Situational Awareness

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I like to park my car where I can see it. Do you? I like to sit in a restaurant where I (or my ex-military husband) has a line of sight of the front door. I like to know where the exits are.

Do you ‘think’ about your surroundings?

Do you park next to a van? That’s been a ‘no no’ for ladies for years. Know why? It’s that big long side door. Too easy to grab and go. You don’t park next to a vehicle full of rowdy teens or those you think might have imbibed due to their driving or someone just sitting in a car. You look in the back seat before you get in the driver’s seat and you look under the car on the way to your car. Always keep your keys in your hand. You’ll have easy access to the unlock, the lock and the alarm. Never unlock your car from far away if there are people present.

Do you park where you not only can see your vehicle but have an easy access to the exit? You don’t want to get blocked in.

Do you pay attention to the cars behind you on your way home? Do you take different routes home and vary your trip routes?

It’s always best to be aware of your surroundings to be safe.

OKC  skyline
OKC skyline

I attended an event this past weekend and part of that event included a ride on the new trolley system in downtown OKC. It was my first time on a trolley. I’ve never been on a commuter train or a subway system but the similarities to tv and film were similar. In fact, during the trip the ‘voice’, not unlike Majel Barrett as the voice of the Enterprise or the voice from the house on Eureka, spoke stops. Next stop Automobile Alley, next stop School of Law… AND “If you see something suspicious notify your driver.”

Whoa. I’d recently seen TWO different movies (including Liam Neeson’s Commuter) where those exact words were spoken. Scenes from those movies as well as Orwellianisms from ‘1984’ popped into my head…

I looked around and while no one seemed suspicious I also noticed that no one else seemed to notice the announcement or simply didn’t take it to heart. Commuters were all chatting with each other, or looking at their phones and seemingly oblivious.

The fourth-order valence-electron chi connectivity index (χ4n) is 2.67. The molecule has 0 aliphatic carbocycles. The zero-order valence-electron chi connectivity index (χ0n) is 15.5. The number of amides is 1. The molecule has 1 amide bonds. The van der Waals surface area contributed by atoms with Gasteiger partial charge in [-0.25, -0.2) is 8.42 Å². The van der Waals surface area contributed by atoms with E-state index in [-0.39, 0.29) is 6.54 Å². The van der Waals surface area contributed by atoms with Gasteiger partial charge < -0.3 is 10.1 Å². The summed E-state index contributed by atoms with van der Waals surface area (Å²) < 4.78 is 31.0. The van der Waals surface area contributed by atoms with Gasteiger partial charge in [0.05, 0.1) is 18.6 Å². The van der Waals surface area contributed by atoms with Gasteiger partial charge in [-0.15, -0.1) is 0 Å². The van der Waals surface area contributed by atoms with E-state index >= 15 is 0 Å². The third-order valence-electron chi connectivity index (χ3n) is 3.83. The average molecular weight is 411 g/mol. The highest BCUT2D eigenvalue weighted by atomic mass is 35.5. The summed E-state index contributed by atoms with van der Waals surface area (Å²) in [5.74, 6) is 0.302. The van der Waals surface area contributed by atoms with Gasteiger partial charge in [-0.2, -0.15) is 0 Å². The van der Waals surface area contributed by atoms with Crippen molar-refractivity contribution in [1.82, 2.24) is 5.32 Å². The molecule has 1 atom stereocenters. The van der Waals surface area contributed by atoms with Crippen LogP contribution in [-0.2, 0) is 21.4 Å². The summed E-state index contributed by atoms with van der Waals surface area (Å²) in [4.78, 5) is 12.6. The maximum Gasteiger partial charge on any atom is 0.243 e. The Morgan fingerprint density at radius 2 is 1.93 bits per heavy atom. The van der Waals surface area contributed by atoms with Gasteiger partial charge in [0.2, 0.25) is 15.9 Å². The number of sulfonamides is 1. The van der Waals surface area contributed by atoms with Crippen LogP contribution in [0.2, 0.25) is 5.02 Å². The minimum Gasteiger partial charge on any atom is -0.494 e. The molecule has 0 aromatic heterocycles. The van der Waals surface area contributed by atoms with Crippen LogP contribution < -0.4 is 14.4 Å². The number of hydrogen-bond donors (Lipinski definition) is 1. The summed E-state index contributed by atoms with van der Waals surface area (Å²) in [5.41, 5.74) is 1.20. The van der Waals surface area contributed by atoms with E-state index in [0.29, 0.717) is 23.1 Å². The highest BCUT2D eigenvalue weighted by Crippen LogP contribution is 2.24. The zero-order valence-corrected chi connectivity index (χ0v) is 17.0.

At our stop, we took a brisk walk back to the event and I walked streetside, alongside the parking meters and light poles. Why? The parked cars, the parking meters and light poles are a hindrance to anyone that might attempt a purse snatching. You should never walk alongside the buildings and open alleyways. It makes you too easy of a mark.

1984
1984

Along the walk, I spotted the unusual and the different and kept a wary eye. The homeless type person carrying an overfilled backpack with a broken strap, the smiling man in the hat and overcoat, the kid on the unicycle.

It pays to be aware of your surroundings.

In the country you look around, for snakes on your path or up a fence post.

In the city you pay attention to the people in the crowds and reflections in store windows.

On the road you pay attention to the cars around you, your general whereabouts, where the next exit is, and what cars have been behind you the entire way. You never want to get followed to your home, your street or your neighborhood.

cars in mirror
cars in mirror
Since I live in the country, my mailbox is on the road and not in front of my house. If someone’s been behind me for miles I don’t turn onto my road, I don’t stop at the mailbox, I just keep on going. Sometimes this means going a few miles out of my way. (No neighborhoods to cut through). It’s worth it just to be on the safe side.

No, it’s not paranoia, it’s situational awareness and we should all pay attention to what’s going on around us at home, and when out and about.